There’s something new at R.J. Haney Heritage Village!

It started as a dream on paper. When the organization’s Site Development Committee met several years ago, it agreed to hire Cuyler Page to design the residential district for the site. We needed a plan for the buildings that had been offered to the Village. The first was the Pidhirney House, a one and a half storey home from across the tracks on Fraser Avenue. Next was the Laitinen home, a sweet little log cabin that our very own Vera Halpenny lived in on Broadview–built after Vera married Albert Laitinen, the fellow who picked her up at the station when she arrived in Salmon Arm fresh out of Normal School.

Cuyler put his thinking cap on and created a development plan for the homes. He plotted them on paper, adding the “Salmon Valley Homestead” that came from Harbell Road on the Minion property. That homestead was paired with the Peterson Barn because it had similar sized logs and both were constructed in the typical Finnish style. They looked like they belonged together.

What else was needed? An orchard of course! So we could tell the story of the fruit industry that once dominated the landscape of our community.

Several years later, Len Lazzarotto called. He had an idea. He’d been exploring the possibility of grafting old varieties of heritage apples from properties in this area. He and a friend thought they’d found a wild Turner Red Delicious apple tree above the Podollan Inn. On a hunch, he contacted Janice and Glenna, Turner’s granddaughters. They said the apple Len found tasted right. They said the location was right – Len had found it on one of the old Turner holdings. Len had found the right apple tree!

Len contacted Jed Wiebe, who has considerable experience grafting scions, second year growth, to rootstock purchased from Whiffletree Farm and Nursery. “Rootstock is the lower part of an apple tree, on which a different apple variety, the scion, is grafted. The rootstock determines many of the tree’s characteristics, while the scion determines the type of apple the tree will bear.”1.  Len asked for a list of heritage varieties of apples and reached out to people who had old apple orchards. He consulted with Allan Peterson, a third generation Peterson of Peterson’s Orchards.

Len ordered rootstock in November. Scions were harvested in February and placed in a refrigerator. Len and Jed patiently waited for the order to arrive.

There was a flurry of activity when it finally did. The orchard was plotted. The curator in me wanted it to look like the orchards I’d seen in archival aerial photographs–like quilts or postage stamps dotting the landscape of historic Salmon Arm.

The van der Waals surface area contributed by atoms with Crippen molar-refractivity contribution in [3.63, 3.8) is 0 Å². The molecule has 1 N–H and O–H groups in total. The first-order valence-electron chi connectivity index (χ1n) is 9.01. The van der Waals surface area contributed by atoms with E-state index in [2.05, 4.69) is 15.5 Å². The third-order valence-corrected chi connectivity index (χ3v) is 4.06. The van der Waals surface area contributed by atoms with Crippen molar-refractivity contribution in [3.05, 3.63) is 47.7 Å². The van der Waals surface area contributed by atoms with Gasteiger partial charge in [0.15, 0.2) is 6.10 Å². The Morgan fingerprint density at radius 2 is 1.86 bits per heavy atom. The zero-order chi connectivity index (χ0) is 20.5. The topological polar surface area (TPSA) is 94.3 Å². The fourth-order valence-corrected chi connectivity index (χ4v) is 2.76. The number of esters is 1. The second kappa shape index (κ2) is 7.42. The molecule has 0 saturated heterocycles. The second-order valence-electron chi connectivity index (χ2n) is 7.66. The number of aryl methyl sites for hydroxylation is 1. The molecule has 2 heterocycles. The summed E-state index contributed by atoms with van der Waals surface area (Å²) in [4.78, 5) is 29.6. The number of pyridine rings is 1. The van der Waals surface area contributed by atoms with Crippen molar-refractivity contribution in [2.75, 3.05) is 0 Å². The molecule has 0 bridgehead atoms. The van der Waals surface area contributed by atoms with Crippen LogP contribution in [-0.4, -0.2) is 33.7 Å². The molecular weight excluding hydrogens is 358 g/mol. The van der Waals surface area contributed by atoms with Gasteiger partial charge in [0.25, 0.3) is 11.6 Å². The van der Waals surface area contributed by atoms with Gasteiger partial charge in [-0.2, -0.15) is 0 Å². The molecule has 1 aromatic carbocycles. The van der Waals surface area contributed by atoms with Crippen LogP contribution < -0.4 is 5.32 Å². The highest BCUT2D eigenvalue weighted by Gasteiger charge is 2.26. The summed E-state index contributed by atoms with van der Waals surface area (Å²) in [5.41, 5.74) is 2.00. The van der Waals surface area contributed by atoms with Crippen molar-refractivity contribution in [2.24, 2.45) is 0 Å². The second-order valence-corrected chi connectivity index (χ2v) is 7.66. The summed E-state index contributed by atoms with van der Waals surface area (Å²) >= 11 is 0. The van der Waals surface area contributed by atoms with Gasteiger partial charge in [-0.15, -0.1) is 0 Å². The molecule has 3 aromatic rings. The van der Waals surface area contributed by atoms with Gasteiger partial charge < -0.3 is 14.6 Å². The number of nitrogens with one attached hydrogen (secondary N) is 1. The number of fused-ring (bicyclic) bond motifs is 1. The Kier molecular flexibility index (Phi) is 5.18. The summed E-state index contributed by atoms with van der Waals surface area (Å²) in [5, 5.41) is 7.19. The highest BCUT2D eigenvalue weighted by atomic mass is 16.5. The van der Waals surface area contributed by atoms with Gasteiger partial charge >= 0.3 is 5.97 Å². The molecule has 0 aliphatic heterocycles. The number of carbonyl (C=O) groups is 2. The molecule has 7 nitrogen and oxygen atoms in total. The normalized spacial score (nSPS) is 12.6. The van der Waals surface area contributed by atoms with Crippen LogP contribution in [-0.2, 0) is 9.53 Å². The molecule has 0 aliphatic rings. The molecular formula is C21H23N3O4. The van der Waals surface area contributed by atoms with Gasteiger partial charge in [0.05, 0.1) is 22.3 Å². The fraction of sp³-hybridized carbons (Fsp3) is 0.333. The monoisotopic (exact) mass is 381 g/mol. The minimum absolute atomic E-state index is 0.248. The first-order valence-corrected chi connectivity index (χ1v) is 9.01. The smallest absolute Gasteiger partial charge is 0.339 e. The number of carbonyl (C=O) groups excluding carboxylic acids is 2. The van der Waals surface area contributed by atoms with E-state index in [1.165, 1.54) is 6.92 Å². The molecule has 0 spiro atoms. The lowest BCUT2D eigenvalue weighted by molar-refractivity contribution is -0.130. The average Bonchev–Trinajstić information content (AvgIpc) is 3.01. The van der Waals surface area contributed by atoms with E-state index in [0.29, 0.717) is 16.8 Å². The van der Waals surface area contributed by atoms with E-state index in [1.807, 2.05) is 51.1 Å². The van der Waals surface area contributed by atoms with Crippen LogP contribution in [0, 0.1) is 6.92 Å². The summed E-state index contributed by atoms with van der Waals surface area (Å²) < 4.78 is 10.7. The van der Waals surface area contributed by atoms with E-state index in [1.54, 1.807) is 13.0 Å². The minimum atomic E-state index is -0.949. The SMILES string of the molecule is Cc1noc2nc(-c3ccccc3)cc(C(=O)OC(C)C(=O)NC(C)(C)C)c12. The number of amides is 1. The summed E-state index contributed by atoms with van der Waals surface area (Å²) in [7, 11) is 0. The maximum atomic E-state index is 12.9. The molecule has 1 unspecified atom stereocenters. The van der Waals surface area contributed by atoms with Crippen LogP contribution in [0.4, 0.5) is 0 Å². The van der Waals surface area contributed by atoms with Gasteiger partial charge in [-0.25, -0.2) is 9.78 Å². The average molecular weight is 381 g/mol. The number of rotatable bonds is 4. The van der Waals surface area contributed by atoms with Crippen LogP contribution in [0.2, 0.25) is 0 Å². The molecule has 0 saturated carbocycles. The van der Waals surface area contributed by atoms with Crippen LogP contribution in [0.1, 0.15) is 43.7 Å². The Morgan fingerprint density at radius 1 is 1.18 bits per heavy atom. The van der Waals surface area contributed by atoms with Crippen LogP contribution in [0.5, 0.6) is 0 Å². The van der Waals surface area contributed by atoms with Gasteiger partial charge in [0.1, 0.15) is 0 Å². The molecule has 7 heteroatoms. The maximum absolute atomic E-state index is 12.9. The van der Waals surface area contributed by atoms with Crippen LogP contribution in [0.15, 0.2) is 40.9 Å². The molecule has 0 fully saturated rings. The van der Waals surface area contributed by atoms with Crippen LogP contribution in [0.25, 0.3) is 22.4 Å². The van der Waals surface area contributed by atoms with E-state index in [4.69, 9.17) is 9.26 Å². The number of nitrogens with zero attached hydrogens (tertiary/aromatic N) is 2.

According to Jed, the rootstock had to be planted when the Saskatoon Bushes flowered. The weather seemed to turn hot and cold but then it was finally time. Jed grafted the trees in his shop, attaching the scions with precision. He wound the incisions with an elastic band, coated each one in wax, and placed the roots gently into a bucket with damp sawdust.

A group of volunteers cut the turf in three foot circles, and dug into the soil. President Norma Harisch, also a third generation Peterson fruit farmer, was pleased with the soil – no rocks!

Unlike historic farmers, Len Lazzarotto consulted the weather network. Wednesday was supposed to rain. It would be a good day to plant trees.

Jed arrived with the trees. The site was prepared for planting. Bland’s Farm & Garden supplied its special top soil containing composted chicken manure to augment Mr. Haney’s sandy soil. Norma added a mixture of bone meal and a lot of water, readying each hole for its tree.

It didn’t take long to plant the 12 rootstock so the group stopped for a photo. We were changing the landscape at the Village and adding to the stories we will tell!
“Now all we have to do is watch them grow,” Norma said. That and water to establish the trees, prune them, and take care of their needs.

 












 

 

 

 

Thank you extraordinary volunteers Len, Jed, and Norma.

Postscript:

Later that week Norma organized a work party to build cages for the rootstock. The deer just love to nibble and we plan on dissuading them!

Thank you Bill Harisch, Doug Hlina, Bryan Kassa, and Ian Tait for that work!

And now a word about our sponsors: Thank you to the Shuswap Community Foundation, and the Turner Orchards Endowment for funding this project in perpetuity! Robert Turner’s Red Delicious apple and others will be a living history museum for future generations.




Footnote: 

1. https://orchardpeople.com/apple-tree-rootstocks/#::text=Apple%20tree%20rootstock%20refers%20to,fruit%20the%20tree%20will%20bear.